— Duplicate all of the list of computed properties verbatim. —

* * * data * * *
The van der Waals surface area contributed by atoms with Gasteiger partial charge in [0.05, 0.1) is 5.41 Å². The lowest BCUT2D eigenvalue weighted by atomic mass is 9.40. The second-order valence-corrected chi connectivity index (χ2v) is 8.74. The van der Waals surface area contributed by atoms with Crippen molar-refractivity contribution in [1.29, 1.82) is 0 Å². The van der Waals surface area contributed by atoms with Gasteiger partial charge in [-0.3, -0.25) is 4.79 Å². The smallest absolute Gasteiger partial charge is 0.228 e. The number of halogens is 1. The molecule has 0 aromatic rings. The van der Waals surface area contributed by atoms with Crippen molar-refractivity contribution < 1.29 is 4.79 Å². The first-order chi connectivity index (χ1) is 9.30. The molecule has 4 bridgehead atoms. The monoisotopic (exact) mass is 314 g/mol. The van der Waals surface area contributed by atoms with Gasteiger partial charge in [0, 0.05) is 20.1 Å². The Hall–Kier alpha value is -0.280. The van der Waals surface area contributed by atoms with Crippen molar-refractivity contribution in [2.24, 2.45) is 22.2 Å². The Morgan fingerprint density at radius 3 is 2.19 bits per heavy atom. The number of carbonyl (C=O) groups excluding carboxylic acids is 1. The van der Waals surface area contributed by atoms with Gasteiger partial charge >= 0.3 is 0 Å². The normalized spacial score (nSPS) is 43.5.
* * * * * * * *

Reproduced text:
The van der Waals surface area contributed by atoms with Gasteiger partial charge in [0.05, 0.1) is 5.41 Å². The lowest BCUT2D eigenvalue weighted by atomic mass is 9.40. The second-order valence-corrected chi connectivity index (χ2v) is 8.74. The van der Waals surface area contributed by atoms with Crippen molar-refractivity contribution in [1.29, 1.82) is 0 Å². The van der Waals surface area contributed by atoms with Gasteiger partial charge in [-0.3, -0.25) is 4.79 Å². The smallest absolute Gasteiger partial charge is 0.228 e. The number of halogens is 1. The molecule has 0 aromatic rings. The van der Waals surface area contributed by atoms with Crippen molar-refractivity contribution < 1.29 is 4.79 Å². The first-order chi connectivity index (χ1) is 9.30. The molecule has 4 bridgehead atoms. The monoisotopic (exact) mass is 314 g/mol. The van der Waals surface area contributed by atoms with Gasteiger partial charge in [0, 0.05) is 20.1 Å². The Hall–Kier alpha value is -0.280. The van der Waals surface area contributed by atoms with Crippen molar-refractivity contribution in [2.24, 2.45) is 22.2 Å². The Morgan fingerprint density at radius 3 is 2.19 bits per heavy atom. The number of carbonyl (C=O) groups excluding carboxylic acids is 1. The van der Waals surface area contributed by atoms with Gasteiger partial charge >= 0.3 is 0 Å². The normalized spacial score (nSPS) is 43.5.